Monday, June 11, 2012

What Makes a Euro-Game?

"Euro" game is a term that gets thrown around a lot without much of a definition.  Frequent board gamers probably have an intuition about what the label means, though Euro games can be a bit like the "alternative rock" or "pornography" of the gaming world: you know one when you see one, but it's almost impossible to give a precise definition of them.

Before I try, a little on their history.  Euro games are so-called because they originated in Germany, and sometimes you'll hear them referred to as "German-style" board games for that reason.  Even today, many prominent game designers are German and board game competitions are held in Germany.  But the scene is no longer strictly German, or even strictly European, so maybe "Euro-style" is a better term for it.

Whatever term you prefer, there's no one definition that encompasses every Euro game, and it's even possible for informed board gamers to disagree on whether a particular game is Euro-style or not.  Common examples include Settlers of Catan, Ticket to Ride (both considered "gateway" Euro games), Carcassonne, Puerto Rico, and Agricola; virtually everyone agrees that these are Euro games, but what do they all have in common?  Here are some representative traits, roughly arranged from most to least characteristic of a Euro game.

Deliberate balance of strategy and chance.  Perhaps more than anything else, a careful combination of skill and luck is a hallmark of a Euro game.  So-called "American-style" board games often require relatively less skill intensity and have fewer optimization decisions to make than Euro games; "roll the dice" and "draw a card and do what it says" are mechanics familiar to most gamers that rarely appear in Euro-style games.  On the other hand, "classic strategy" games like Chess and Go are so purely skill-intensive that their outcome is often determined solely by the skill of the players.  Euro games occupy a sort of middle ground that makes every game intriguing in a way that other classes of board games can't be.

No player elimination (and the occasional re-balancing to avoid it).  In Monopoly, if you're bankrupt and own no property, you lose.  In Risk, if you lose all your territories, you're out of the game--and who hasn't sat through the immensely frustrating two hours that follow one single bad turn in the worst position at the start of Risk?  While it's possible to get so far behind that you have no practical shot at winning, virtually no Euro games contain mechanics for players to be actually removed from the same.  In fact, some swing the other direction: Power Grid, for instance, is a Euro-style territory control game (with a few tenuous similarities to Risk), that gives players who control the least territory the chance to buy the cheapest resources.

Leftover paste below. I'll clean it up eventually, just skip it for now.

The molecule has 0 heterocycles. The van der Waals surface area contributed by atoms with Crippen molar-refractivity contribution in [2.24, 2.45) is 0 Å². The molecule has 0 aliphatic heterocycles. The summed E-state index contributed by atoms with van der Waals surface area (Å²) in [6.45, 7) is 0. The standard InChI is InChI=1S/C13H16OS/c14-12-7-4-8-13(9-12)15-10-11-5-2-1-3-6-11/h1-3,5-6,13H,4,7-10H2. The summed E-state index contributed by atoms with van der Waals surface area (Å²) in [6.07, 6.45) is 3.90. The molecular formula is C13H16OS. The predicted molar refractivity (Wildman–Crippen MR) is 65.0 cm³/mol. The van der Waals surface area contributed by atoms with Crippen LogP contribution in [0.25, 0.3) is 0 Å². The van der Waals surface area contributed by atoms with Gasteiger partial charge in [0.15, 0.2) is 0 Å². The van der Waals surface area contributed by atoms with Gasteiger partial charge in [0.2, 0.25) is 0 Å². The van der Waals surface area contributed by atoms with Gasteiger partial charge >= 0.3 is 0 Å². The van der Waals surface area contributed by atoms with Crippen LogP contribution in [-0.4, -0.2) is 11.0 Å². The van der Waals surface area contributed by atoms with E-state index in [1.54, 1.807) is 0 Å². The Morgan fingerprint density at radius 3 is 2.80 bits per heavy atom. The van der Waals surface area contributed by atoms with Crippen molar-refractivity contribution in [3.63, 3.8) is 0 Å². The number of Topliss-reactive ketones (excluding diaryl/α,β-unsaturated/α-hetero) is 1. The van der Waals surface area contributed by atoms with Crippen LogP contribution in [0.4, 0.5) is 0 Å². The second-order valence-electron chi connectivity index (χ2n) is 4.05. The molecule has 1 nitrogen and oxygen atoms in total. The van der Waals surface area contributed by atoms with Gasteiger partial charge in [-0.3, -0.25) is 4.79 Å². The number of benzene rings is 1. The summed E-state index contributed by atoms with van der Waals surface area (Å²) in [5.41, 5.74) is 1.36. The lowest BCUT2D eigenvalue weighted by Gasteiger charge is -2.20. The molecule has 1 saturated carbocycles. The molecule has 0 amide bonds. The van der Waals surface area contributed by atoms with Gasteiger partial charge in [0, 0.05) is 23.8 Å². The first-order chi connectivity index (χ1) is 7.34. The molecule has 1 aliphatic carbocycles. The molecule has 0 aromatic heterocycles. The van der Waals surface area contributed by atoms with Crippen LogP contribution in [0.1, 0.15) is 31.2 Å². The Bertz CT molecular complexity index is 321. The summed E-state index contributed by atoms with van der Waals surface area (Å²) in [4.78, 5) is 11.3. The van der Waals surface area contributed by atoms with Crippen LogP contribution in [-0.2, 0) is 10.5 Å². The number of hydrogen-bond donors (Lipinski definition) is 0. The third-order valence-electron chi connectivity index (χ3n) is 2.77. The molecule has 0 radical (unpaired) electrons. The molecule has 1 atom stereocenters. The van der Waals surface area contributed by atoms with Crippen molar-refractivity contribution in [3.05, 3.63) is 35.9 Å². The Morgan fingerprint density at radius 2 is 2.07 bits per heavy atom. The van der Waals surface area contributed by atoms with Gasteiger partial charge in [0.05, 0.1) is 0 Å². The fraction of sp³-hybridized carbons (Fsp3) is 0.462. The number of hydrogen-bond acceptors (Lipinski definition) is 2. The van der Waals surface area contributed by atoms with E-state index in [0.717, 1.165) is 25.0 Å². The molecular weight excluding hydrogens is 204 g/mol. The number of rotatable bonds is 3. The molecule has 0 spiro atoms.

Separate win conditions and end-game conditions.  In both American-style board games and classic strategy games, the victory condition is strongly coupled to the end of the game.  In Clue, the game ends when one player successfully accuses the murderer, and the player who made the accusation is the winner.  In Chess, the game ends when one player forces the other player's king into checkmate, and the player who forced the checkmate is the winner.  In contrast, Euro games tend to last a set number of turns or end when a specific condition is met that's not necessarily the victory condition.  For example, a hypothetical Euro-style murder mystery game might end after someone successfully accused the murderer, but the winner would be the person who accumulated the most victory points along the way, not necessarily the person who made the accusation.  A Euro-style territory control game might end after six turns, and the person who controlled the most territory then would win.

A modest level of abstraction and a narrative to describe it.  Classic strategy games tend to be very minimal and abstract.  There's no narrative to go along with Go.  On the other hand, some war simulation games supply narratives of individual battles that the game is supposed to stick to.  Euro-game narratives tend to be a lot less definite and just a little whimsical; the resource management game Last Will has the players assume the roles of nephews of a recently deceased man who are trying to outspend each other.  Lacking the narrative of farming, Agricola becomes a game about colored cubes and cardboard; with it, you're raising animals and growing crops.

Moderately complex rules with very simple game pieces.  If you've played a Euro game, you might have marveled at the dozen-page rulebook that invariably accompanies it.  Because a lot of these games--at least at first--came from Europe, they needed a way to bring the game into another language without completely revamping the game.  As a result, the pieces tend to be as simple as a set of Ikea directions, mostly pictures and numbers, and that design style has become representative of the genre.

Descriptive sub-genres.  Because gamers love categorizing things, they're not just Euro games!  They're "deck-building" or "territory control" or "resource management" or any number of other monikers.

If most or all of those describe the game you've been playing, you might be playing a Euro game!